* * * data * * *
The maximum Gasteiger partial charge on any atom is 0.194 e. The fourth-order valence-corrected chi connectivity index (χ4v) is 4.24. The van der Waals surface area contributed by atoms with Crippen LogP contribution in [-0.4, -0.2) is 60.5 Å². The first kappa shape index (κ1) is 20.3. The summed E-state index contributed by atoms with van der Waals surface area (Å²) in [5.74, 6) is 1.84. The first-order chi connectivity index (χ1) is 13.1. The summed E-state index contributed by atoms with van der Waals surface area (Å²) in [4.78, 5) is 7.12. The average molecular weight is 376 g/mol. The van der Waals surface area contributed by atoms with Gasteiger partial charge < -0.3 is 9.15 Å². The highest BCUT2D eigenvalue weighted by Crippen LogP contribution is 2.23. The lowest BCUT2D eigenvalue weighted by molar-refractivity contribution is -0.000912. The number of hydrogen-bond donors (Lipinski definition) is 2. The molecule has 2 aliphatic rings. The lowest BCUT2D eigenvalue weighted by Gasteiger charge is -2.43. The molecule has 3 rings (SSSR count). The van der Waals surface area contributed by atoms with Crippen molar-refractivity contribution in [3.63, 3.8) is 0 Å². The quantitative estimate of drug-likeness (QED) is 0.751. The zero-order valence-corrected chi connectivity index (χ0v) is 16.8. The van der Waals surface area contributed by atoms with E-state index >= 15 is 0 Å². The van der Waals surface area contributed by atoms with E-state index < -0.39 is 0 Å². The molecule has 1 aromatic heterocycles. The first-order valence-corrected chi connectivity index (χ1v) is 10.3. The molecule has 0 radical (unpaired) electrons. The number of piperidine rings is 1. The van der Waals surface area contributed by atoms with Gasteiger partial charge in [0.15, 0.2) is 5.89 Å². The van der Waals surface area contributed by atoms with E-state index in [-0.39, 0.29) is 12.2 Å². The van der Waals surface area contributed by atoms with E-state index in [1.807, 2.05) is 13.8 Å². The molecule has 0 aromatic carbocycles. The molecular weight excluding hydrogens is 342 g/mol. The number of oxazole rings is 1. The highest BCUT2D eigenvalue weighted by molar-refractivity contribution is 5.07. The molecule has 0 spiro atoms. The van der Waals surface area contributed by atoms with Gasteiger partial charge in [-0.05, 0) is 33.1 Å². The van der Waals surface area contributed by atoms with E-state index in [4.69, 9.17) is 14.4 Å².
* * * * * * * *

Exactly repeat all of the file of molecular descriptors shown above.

The maximum Gasteiger partial charge on any atom is 0.194 e. The fourth-order valence-corrected chi connectivity index (χ4v) is 4.24. The van der Waals surface area contributed by atoms with Crippen LogP contribution in [-0.4, -0.2) is 60.5 Å². The first kappa shape index (κ1) is 20.3. The summed E-state index contributed by atoms with van der Waals surface area (Å²) in [5.74, 6) is 1.84. The first-order chi connectivity index (χ1) is 13.1. The summed E-state index contributed by atoms with van der Waals surface area (Å²) in [4.78, 5) is 7.12. The average molecular weight is 376 g/mol. The van der Waals surface area contributed by atoms with Gasteiger partial charge < -0.3 is 9.15 Å². The highest BCUT2D eigenvalue weighted by Crippen LogP contribution is 2.23. The lowest BCUT2D eigenvalue weighted by molar-refractivity contribution is -0.000912. The number of hydrogen-bond donors (Lipinski definition) is 2. The molecule has 2 aliphatic rings. The lowest BCUT2D eigenvalue weighted by Gasteiger charge is -2.43. The molecule has 3 rings (SSSR count). The van der Waals surface area contributed by atoms with Crippen molar-refractivity contribution in [3.63, 3.8) is 0 Å². The quantitative estimate of drug-likeness (QED) is 0.751. The zero-order valence-corrected chi connectivity index (χ0v) is 16.8. The van der Waals surface area contributed by atoms with E-state index >= 15 is 0 Å². The van der Waals surface area contributed by atoms with E-state index < -0.39 is 0 Å². The molecule has 1 aromatic heterocycles. The first-order valence-corrected chi connectivity index (χ1v) is 10.3. The molecule has 0 radical (unpaired) electrons. The number of piperidine rings is 1. The van der Waals surface area contributed by atoms with Gasteiger partial charge in [0.15, 0.2) is 5.89 Å². The van der Waals surface area contributed by atoms with E-state index in [-0.39, 0.29) is 12.2 Å². The van der Waals surface area contributed by atoms with E-state index in [1.807, 2.05) is 13.8 Å². The molecule has 0 aromatic carbocycles. The molecular weight excluding hydrogens is 342 g/mol. The number of oxazole rings is 1. The highest BCUT2D eigenvalue weighted by molar-refractivity contribution is 5.07. The molecule has 0 spiro atoms. The van der Waals surface area contributed by atoms with Gasteiger partial charge in [-0.05, 0) is 33.1 Å². The van der Waals surface area contributed by atoms with E-state index in [4.69, 9.17) is 14.4 Å².